Frozen came out in 2013, and became an instant hit. Since its release, it has raked in more than $1.2 billion around the globe. According to Maria Konnikova, in her article “How Frozen took over the world,” she credits the film’s huge success to its story’s unique and updated approach. Konnikova states that he story does have some traits that are not necessarily new. “Even the strong female lead isn’t completely new—think Mulan and Brave. But “Frozen,” it seems, has something more” (Konnikova, “How Frozen changes the world”). The “something more” Konnikova is referring to here is Elsa, the protagonist/antagonist of the story. After George Bizer, a psychologist, surveyed college students on the matter of Frozen, he came to the conclusion that everyone was able to relate to Elsa’s character. Not only her strength and independence as a woman, but the hardships sh...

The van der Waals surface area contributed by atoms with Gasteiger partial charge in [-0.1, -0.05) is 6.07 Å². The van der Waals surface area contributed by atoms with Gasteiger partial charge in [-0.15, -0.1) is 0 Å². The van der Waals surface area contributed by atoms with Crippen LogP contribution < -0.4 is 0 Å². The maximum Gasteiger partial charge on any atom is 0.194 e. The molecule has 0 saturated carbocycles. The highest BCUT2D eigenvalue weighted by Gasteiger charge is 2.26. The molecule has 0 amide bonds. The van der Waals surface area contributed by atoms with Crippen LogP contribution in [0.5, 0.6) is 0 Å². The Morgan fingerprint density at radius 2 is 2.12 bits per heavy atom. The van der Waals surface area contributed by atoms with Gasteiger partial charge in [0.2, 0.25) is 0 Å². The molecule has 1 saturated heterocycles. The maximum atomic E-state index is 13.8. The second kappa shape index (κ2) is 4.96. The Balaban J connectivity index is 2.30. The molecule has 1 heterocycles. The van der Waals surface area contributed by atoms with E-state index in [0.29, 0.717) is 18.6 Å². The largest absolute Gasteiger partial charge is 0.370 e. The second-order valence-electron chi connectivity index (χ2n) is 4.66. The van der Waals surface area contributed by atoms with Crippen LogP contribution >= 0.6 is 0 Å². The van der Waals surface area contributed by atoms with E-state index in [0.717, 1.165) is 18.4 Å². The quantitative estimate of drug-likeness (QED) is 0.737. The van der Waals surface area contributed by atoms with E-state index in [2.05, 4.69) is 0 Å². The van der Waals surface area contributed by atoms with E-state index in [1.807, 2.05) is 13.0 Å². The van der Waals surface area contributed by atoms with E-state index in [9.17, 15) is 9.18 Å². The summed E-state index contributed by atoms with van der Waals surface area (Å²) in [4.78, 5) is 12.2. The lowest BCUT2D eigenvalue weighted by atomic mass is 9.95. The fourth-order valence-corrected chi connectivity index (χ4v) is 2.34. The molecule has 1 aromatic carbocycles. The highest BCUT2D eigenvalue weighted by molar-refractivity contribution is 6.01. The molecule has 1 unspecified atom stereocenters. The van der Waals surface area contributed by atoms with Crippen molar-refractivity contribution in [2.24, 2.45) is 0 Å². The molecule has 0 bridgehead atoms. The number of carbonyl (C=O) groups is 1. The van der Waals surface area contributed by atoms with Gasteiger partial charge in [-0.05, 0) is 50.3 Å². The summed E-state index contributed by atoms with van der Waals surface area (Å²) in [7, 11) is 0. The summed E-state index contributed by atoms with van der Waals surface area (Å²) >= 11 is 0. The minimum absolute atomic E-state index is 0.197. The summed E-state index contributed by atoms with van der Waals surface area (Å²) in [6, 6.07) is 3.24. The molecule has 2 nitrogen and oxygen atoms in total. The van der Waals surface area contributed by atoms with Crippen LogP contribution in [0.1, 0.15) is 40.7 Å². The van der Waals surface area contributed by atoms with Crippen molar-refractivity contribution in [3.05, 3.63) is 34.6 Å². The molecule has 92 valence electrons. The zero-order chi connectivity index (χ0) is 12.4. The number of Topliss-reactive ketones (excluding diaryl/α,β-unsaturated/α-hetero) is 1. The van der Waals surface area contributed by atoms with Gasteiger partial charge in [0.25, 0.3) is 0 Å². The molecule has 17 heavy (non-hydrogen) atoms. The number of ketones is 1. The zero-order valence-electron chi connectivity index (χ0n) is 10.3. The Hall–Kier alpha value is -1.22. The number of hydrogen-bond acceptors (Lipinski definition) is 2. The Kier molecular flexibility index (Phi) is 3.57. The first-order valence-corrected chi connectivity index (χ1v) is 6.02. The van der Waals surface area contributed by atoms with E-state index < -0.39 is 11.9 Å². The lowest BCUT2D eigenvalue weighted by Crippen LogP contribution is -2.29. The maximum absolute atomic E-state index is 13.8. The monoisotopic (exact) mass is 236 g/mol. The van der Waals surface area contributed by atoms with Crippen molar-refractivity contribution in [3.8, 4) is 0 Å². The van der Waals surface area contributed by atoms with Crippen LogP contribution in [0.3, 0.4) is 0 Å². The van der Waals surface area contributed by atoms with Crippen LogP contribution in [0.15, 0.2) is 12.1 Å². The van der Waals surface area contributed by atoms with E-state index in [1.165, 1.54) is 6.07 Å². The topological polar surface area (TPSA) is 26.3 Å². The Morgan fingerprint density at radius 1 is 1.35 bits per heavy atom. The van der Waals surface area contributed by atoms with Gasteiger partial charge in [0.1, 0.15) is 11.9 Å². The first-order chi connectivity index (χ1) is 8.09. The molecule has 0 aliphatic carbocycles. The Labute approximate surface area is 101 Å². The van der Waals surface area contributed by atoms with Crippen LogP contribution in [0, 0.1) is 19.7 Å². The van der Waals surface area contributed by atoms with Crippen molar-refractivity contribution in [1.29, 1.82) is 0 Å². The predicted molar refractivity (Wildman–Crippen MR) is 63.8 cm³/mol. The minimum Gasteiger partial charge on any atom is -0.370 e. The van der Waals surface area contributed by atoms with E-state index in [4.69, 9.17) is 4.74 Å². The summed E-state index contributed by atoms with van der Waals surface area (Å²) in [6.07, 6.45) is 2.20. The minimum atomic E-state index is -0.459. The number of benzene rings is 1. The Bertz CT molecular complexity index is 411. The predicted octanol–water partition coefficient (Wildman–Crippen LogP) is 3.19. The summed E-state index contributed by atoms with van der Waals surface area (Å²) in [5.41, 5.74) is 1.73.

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...l all by herself. On the contrary, the only animal companion in the film is Sven, Kristoff’s reindeer sidekick. While previous films have shown their male characters to be independent fighters and female characters to rely on others, Frozen changes this by reversing the roles. The female characters are stronger and less reliant on others, while the male characters have companions, or have the wrong intentions. As Lueke points out, Frozen also takes a satirical approach by mocking Disney’s traditional stories, mainly the part where Anna instantly agrees on marrying Hans, a man she has not even spent a day with. All the characters in the story disagree with Anna’s decision, as would anyone in the real world. Rustad compares this to other stories where relationships between two characters have been rushed, such as those of Aladdin and Jasmine, and Ariel and Prince Eric.
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